I have also served on many committees within the Astrophysical and Planetary Sciences department (APS) at University of Colorado Boulder that aim to make our department a better place. This includes:

  • Concerns Committee - a committee that is dedicated to solving internal issues in the department
  • Exams Committee - a committee of students and faculty that make sure our comprehensive exams are fair
  • Faculty Search Committee - a committee in charge of hiring a time-domain astronomy faculty member
  • Admissions Set-Up Committee - a committee that was assembled in order to create a fair and inclusive admissions process for prospective CU Boulder APS graduate students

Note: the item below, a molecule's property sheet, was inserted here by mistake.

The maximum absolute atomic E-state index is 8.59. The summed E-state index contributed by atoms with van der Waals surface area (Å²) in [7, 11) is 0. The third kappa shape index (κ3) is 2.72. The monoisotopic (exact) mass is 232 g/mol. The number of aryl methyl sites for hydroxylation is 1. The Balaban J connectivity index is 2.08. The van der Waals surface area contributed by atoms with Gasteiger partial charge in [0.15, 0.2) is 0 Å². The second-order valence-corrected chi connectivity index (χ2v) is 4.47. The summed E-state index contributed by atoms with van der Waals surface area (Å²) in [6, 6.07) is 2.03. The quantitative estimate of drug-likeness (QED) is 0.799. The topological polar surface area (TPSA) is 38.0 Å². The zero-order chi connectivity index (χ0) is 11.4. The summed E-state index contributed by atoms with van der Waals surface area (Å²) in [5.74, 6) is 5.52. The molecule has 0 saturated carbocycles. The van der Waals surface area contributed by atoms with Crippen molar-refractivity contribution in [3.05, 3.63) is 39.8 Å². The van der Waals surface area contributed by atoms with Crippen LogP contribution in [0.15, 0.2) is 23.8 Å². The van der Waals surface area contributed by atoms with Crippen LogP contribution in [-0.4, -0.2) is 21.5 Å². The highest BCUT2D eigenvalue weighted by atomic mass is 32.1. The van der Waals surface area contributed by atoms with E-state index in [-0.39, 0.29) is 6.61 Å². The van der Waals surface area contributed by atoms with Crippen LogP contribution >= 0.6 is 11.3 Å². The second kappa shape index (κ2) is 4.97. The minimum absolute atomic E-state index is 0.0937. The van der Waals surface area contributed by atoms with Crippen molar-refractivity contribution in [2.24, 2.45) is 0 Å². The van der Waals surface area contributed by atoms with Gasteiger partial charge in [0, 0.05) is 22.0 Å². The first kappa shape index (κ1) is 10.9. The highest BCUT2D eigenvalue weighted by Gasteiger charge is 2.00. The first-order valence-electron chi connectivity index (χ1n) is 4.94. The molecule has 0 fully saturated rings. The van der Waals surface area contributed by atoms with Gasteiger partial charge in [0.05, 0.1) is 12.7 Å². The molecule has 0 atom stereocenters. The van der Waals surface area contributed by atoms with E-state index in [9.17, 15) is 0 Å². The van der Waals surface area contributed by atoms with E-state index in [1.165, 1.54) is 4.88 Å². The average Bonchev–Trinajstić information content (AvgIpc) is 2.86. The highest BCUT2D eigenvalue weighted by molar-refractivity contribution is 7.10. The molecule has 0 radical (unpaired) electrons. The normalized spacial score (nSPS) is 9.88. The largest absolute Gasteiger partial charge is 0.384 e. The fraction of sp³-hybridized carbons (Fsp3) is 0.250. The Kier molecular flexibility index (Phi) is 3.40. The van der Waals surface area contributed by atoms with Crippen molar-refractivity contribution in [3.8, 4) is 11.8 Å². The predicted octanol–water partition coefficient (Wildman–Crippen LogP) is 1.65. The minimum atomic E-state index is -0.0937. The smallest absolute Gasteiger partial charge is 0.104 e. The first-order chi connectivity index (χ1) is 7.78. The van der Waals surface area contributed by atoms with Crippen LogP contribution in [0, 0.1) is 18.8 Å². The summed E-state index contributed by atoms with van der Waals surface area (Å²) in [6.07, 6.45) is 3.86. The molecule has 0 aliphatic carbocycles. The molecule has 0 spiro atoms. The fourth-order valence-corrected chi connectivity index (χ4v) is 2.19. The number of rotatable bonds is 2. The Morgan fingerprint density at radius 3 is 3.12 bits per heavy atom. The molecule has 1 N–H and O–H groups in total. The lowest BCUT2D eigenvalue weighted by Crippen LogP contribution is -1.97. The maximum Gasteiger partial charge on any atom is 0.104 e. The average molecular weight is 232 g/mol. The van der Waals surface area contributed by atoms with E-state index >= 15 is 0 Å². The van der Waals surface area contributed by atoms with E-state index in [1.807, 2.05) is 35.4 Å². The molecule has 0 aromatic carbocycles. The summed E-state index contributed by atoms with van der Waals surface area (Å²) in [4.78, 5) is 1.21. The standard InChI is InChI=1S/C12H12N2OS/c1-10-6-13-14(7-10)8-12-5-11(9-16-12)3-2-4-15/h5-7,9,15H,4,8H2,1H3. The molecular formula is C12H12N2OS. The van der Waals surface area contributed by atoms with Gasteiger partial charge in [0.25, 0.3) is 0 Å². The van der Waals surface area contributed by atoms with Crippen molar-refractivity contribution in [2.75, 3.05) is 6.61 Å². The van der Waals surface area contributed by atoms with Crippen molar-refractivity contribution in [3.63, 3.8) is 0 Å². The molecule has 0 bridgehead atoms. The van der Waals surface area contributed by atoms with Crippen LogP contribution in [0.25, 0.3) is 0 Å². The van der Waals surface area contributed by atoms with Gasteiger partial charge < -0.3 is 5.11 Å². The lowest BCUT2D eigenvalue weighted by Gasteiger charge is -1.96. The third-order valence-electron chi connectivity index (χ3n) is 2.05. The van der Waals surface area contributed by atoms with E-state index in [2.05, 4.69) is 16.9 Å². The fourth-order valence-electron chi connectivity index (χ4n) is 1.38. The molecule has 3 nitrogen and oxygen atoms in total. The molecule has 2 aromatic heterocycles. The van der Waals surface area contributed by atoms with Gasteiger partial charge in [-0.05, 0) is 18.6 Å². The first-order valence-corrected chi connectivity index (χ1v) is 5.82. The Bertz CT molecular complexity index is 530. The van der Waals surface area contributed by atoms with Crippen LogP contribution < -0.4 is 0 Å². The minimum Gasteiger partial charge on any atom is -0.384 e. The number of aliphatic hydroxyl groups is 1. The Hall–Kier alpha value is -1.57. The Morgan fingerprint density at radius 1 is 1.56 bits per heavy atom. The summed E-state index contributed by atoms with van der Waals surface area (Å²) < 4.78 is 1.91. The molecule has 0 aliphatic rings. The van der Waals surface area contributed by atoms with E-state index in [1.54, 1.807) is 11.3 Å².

• Admissions Committee - a committee in charge of reading and evaluating >300 applicants to CU Boulder APS Graduate Program

Data Science

Image from APS Hack Day 2019

As the field of Astronomy moves towards bigger and bigger data, the amount of data science expertise needed to be a successful scientist will also grow. I have a passion for being that scientist and educating future scientists about data science.

In fall 2019, I received departmental funding and support to hold the first APS Hack Day in which I brought in speakers with a range of expertise to present about a certain topic in data science. This event was attended by >40 people including graduate students, undergraduate students, post-docs, and faculty.

More information about the APS Hack Day, including resources from the event, can be found here.